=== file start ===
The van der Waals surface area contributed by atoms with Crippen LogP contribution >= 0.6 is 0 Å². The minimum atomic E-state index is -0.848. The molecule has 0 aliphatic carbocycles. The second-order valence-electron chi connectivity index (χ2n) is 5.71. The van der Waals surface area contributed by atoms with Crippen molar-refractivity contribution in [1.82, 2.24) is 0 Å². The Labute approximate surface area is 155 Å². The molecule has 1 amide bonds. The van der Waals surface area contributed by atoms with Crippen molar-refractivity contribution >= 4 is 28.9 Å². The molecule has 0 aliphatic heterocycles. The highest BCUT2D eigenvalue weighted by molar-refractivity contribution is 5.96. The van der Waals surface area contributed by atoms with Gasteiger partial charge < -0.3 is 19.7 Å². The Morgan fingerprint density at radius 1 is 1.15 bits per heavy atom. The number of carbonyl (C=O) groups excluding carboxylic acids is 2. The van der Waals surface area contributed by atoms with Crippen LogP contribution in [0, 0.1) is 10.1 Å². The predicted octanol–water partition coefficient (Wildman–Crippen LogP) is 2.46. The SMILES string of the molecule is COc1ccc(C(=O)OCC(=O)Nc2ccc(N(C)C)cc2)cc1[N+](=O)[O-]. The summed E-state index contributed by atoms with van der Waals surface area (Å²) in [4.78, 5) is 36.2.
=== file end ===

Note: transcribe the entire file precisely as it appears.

The van der Waals surface area contributed by atoms with Crippen LogP contribution >= 0.6 is 0 Å². The minimum atomic E-state index is -0.848. The molecule has 0 aliphatic carbocycles. The second-order valence-electron chi connectivity index (χ2n) is 5.71. The van der Waals surface area contributed by atoms with Crippen molar-refractivity contribution in [1.82, 2.24) is 0 Å². The Labute approximate surface area is 155 Å². The molecule has 1 amide bonds. The van der Waals surface area contributed by atoms with Crippen molar-refractivity contribution >= 4 is 28.9 Å². The molecule has 0 aliphatic heterocycles. The highest BCUT2D eigenvalue weighted by molar-refractivity contribution is 5.96. The van der Waals surface area contributed by atoms with Gasteiger partial charge < -0.3 is 19.7 Å². The Morgan fingerprint density at radius 1 is 1.15 bits per heavy atom. The number of carbonyl (C=O) groups excluding carboxylic acids is 2. The van der Waals surface area contributed by atoms with Crippen LogP contribution in [0, 0.1) is 10.1 Å². The predicted octanol–water partition coefficient (Wildman–Crippen LogP) is 2.46. The SMILES string of the molecule is COc1ccc(C(=O)OCC(=O)Nc2ccc(N(C)C)cc2)cc1[N+](=O)[O-]. The summed E-state index contributed by atoms with van der Waals surface area (Å²) in [4.78, 5) is 36.2.